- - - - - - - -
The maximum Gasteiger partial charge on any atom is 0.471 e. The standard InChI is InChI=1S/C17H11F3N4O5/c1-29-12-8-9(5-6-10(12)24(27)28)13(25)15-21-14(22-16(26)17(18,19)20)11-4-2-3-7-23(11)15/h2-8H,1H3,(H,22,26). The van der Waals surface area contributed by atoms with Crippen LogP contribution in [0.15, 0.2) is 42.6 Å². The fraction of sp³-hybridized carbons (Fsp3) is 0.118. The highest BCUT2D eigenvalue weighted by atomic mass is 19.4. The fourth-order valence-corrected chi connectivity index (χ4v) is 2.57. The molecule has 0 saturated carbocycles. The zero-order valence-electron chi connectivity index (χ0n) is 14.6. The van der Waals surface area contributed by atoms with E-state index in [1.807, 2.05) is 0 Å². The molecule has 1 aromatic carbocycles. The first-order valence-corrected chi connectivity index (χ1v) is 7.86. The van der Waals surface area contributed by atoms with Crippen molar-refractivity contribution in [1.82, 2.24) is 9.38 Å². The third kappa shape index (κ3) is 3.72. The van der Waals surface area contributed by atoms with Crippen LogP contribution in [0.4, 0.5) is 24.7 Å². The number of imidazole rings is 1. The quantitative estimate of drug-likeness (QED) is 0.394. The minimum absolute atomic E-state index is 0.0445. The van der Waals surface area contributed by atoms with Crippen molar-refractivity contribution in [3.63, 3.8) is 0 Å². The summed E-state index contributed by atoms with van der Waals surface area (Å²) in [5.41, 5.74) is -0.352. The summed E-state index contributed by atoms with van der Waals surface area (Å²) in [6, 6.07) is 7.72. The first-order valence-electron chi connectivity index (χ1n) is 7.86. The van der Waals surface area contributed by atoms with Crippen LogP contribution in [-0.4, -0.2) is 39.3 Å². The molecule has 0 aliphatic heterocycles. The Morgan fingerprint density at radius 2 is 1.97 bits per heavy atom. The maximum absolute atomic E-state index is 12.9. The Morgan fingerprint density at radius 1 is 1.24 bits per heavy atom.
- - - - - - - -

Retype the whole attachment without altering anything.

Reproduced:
The maximum Gasteiger partial charge on any atom is 0.471 e. The standard InChI is InChI=1S/C17H11F3N4O5/c1-29-12-8-9(5-6-10(12)24(27)28)13(25)15-21-14(22-16(26)17(18,19)20)11-4-2-3-7-23(11)15/h2-8H,1H3,(H,22,26). The van der Waals surface area contributed by atoms with Crippen LogP contribution in [0.15, 0.2) is 42.6 Å². The fraction of sp³-hybridized carbons (Fsp3) is 0.118. The highest BCUT2D eigenvalue weighted by atomic mass is 19.4. The fourth-order valence-corrected chi connectivity index (χ4v) is 2.57. The molecule has 0 saturated carbocycles. The zero-order valence-electron chi connectivity index (χ0n) is 14.6. The van der Waals surface area contributed by atoms with E-state index in [1.807, 2.05) is 0 Å². The molecule has 1 aromatic carbocycles. The first-order valence-corrected chi connectivity index (χ1v) is 7.86. The van der Waals surface area contributed by atoms with Crippen molar-refractivity contribution in [1.82, 2.24) is 9.38 Å². The third kappa shape index (κ3) is 3.72. The van der Waals surface area contributed by atoms with Crippen LogP contribution in [0.4, 0.5) is 24.7 Å². The number of imidazole rings is 1. The quantitative estimate of drug-likeness (QED) is 0.394. The minimum absolute atomic E-state index is 0.0445. The van der Waals surface area contributed by atoms with Crippen molar-refractivity contribution in [3.63, 3.8) is 0 Å². The summed E-state index contributed by atoms with van der Waals surface area (Å²) in [5.41, 5.74) is -0.352. The summed E-state index contributed by atoms with van der Waals surface area (Å²) in [6, 6.07) is 7.72. The first-order valence-electron chi connectivity index (χ1n) is 7.86. The van der Waals surface area contributed by atoms with Crippen LogP contribution in [-0.4, -0.2) is 39.3 Å². The molecule has 0 aliphatic heterocycles. The Morgan fingerprint density at radius 2 is 1.97 bits per heavy atom. The maximum absolute atomic E-state index is 12.9. The Morgan fingerprint density at radius 1 is 1.24 bits per heavy atom.